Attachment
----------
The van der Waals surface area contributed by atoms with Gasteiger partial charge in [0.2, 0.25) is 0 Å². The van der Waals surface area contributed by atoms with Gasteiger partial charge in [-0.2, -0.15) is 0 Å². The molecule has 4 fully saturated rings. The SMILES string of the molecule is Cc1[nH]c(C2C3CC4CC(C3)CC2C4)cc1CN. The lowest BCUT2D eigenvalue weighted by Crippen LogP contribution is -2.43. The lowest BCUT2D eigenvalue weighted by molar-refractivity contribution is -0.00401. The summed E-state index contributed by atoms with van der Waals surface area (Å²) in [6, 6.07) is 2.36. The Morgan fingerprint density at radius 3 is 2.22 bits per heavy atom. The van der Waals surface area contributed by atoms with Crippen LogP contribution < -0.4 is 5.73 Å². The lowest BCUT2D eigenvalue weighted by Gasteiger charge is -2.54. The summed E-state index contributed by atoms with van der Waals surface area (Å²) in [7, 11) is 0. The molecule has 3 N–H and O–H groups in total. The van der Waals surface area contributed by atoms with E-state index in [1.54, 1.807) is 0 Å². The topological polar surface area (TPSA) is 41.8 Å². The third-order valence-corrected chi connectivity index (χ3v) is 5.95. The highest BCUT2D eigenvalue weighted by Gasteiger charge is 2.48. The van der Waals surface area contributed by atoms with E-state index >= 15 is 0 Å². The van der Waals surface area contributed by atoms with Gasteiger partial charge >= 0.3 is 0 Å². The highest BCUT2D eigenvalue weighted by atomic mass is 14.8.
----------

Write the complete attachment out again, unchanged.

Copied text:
The van der Waals surface area contributed by atoms with Gasteiger partial charge in [0.2, 0.25) is 0 Å². The van der Waals surface area contributed by atoms with Gasteiger partial charge in [-0.2, -0.15) is 0 Å². The molecule has 4 fully saturated rings. The SMILES string of the molecule is Cc1[nH]c(C2C3CC4CC(C3)CC2C4)cc1CN. The lowest BCUT2D eigenvalue weighted by Crippen LogP contribution is -2.43. The lowest BCUT2D eigenvalue weighted by molar-refractivity contribution is -0.00401. The summed E-state index contributed by atoms with van der Waals surface area (Å²) in [6, 6.07) is 2.36. The Morgan fingerprint density at radius 3 is 2.22 bits per heavy atom. The van der Waals surface area contributed by atoms with Crippen LogP contribution < -0.4 is 5.73 Å². The lowest BCUT2D eigenvalue weighted by Gasteiger charge is -2.54. The summed E-state index contributed by atoms with van der Waals surface area (Å²) in [7, 11) is 0. The molecule has 3 N–H and O–H groups in total. The van der Waals surface area contributed by atoms with E-state index in [1.54, 1.807) is 0 Å². The topological polar surface area (TPSA) is 41.8 Å². The third-order valence-corrected chi connectivity index (χ3v) is 5.95. The highest BCUT2D eigenvalue weighted by Gasteiger charge is 2.48. The van der Waals surface area contributed by atoms with E-state index >= 15 is 0 Å². The van der Waals surface area contributed by atoms with Gasteiger partial charge >= 0.3 is 0 Å². The highest BCUT2D eigenvalue weighted by atomic mass is 14.8.